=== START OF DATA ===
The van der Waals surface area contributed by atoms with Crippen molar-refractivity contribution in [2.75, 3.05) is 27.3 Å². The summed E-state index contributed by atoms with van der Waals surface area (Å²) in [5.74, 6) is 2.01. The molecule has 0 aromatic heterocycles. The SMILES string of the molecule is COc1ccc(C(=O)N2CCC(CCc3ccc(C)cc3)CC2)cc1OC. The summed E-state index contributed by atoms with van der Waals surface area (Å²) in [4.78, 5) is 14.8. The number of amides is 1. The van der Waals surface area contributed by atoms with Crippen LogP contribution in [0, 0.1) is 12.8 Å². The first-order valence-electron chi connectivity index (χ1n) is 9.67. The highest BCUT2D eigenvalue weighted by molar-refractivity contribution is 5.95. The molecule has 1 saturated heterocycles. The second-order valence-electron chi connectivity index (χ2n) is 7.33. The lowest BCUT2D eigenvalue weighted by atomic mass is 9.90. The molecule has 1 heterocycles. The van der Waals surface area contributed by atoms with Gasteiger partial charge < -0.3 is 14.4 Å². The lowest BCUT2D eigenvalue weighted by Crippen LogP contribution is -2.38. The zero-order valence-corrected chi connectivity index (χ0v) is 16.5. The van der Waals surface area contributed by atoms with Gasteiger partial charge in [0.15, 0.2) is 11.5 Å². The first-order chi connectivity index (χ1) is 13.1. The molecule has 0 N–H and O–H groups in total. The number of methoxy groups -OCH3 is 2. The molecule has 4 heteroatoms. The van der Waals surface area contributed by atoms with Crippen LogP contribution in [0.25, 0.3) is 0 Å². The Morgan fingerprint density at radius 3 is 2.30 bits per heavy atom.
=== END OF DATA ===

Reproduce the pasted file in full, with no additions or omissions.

The van der Waals surface area contributed by atoms with Crippen molar-refractivity contribution in [2.75, 3.05) is 27.3 Å². The summed E-state index contributed by atoms with van der Waals surface area (Å²) in [5.74, 6) is 2.01. The molecule has 0 aromatic heterocycles. The SMILES string of the molecule is COc1ccc(C(=O)N2CCC(CCc3ccc(C)cc3)CC2)cc1OC. The summed E-state index contributed by atoms with van der Waals surface area (Å²) in [4.78, 5) is 14.8. The number of amides is 1. The van der Waals surface area contributed by atoms with Crippen LogP contribution in [0, 0.1) is 12.8 Å². The first-order valence-electron chi connectivity index (χ1n) is 9.67. The highest BCUT2D eigenvalue weighted by molar-refractivity contribution is 5.95. The molecule has 1 saturated heterocycles. The second-order valence-electron chi connectivity index (χ2n) is 7.33. The lowest BCUT2D eigenvalue weighted by atomic mass is 9.90. The molecule has 1 heterocycles. The van der Waals surface area contributed by atoms with Gasteiger partial charge < -0.3 is 14.4 Å². The lowest BCUT2D eigenvalue weighted by Crippen LogP contribution is -2.38. The zero-order valence-corrected chi connectivity index (χ0v) is 16.5. The van der Waals surface area contributed by atoms with Gasteiger partial charge in [0.15, 0.2) is 11.5 Å². The first-order chi connectivity index (χ1) is 13.1. The molecule has 0 N–H and O–H groups in total. The number of methoxy groups -OCH3 is 2. The molecule has 4 heteroatoms. The van der Waals surface area contributed by atoms with Crippen LogP contribution in [0.25, 0.3) is 0 Å². The Morgan fingerprint density at radius 3 is 2.30 bits per heavy atom.